The January-February 2010 issue California Country magazine, a publication produced by the California Farm Bureau Federation, noted that fourth-generation farmers Tom and David Jopson switched from growing rice and raising cattle to hydroponic tomatoes about 20 years ago.
They grew and sold tomatoes for $4 a pound from October through July in grocery stores and at a farmers' market in Sacramento. An article in Growing Produce in 2008 notes that the switch to tomatoes was also because the Jopsons did not want to be dependent on government subsidies any longer.
David Jopson is a former East Nicolaus High School trustee and former member of the Sutter County Parks and Recreation Commission.
All 12 arrested were booked into Sacramento County Jail.
A convicted felon, Ebyam has served 21⁄2 years in federal prison for conspiracy to launder several million dollars generated from sales of stolen Cisco and Sun Microsystems computer equipment.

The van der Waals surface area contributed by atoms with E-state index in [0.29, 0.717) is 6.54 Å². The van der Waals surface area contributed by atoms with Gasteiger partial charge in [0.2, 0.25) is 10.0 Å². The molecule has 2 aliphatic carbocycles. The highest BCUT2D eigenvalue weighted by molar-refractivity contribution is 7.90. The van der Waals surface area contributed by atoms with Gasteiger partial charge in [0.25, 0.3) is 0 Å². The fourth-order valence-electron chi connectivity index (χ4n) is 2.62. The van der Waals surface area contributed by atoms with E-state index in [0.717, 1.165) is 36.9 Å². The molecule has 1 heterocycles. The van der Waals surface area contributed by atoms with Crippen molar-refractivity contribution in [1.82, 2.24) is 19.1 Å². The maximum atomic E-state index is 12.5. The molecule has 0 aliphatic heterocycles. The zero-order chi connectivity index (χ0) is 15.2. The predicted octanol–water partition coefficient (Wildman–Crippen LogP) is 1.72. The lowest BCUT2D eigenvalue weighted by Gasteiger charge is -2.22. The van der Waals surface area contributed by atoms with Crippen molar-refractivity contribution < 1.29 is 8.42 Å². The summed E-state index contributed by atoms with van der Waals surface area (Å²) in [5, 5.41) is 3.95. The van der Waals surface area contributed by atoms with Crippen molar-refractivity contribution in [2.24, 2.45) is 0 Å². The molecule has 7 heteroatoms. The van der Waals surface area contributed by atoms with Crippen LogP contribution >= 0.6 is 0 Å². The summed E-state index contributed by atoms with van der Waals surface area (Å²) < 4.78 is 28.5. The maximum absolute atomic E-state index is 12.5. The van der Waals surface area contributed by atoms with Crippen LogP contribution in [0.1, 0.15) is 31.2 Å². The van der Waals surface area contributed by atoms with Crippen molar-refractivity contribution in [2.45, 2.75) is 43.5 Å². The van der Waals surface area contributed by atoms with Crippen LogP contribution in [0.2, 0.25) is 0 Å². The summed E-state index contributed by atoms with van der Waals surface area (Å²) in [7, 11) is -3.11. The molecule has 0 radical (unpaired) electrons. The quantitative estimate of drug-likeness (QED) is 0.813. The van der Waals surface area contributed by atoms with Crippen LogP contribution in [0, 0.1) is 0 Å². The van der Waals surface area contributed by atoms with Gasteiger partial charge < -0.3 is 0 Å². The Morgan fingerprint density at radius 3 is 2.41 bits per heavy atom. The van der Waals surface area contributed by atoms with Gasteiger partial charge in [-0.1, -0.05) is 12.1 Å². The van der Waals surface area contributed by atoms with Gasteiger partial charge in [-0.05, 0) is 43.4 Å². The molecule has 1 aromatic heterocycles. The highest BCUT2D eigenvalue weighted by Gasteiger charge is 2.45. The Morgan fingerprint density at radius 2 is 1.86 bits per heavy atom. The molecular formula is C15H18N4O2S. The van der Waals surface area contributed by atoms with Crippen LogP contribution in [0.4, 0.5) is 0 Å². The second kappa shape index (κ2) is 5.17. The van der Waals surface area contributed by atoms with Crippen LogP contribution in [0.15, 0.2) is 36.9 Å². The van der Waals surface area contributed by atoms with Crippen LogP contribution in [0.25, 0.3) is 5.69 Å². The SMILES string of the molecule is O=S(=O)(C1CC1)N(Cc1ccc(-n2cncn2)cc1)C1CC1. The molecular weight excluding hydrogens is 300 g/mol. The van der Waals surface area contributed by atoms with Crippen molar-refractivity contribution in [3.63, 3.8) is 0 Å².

He made national news in recent years when his East Oakland growing venture became the first one in the nation to be unionized and was slated for a business permit through the city until Oakland put the plans on hold because of federal legal conflicts.
The New York Times reported in May that Ebyam left Oakland in late 2010 after thefts, break-ins and other troubles at his growing facility. He had implied to the newspaper that he was still in the medical marijuana business but refused to say where, saying, "After last time, I think it's better that way."
About 100 law enforcement officers served seven federal search warrants at the Jopsons' ranch, a residence in Los Molinos in Tehama County, Cal-Nevada Wholesale Florist and a hotel room at Homestead Studio Suites in Sacramento.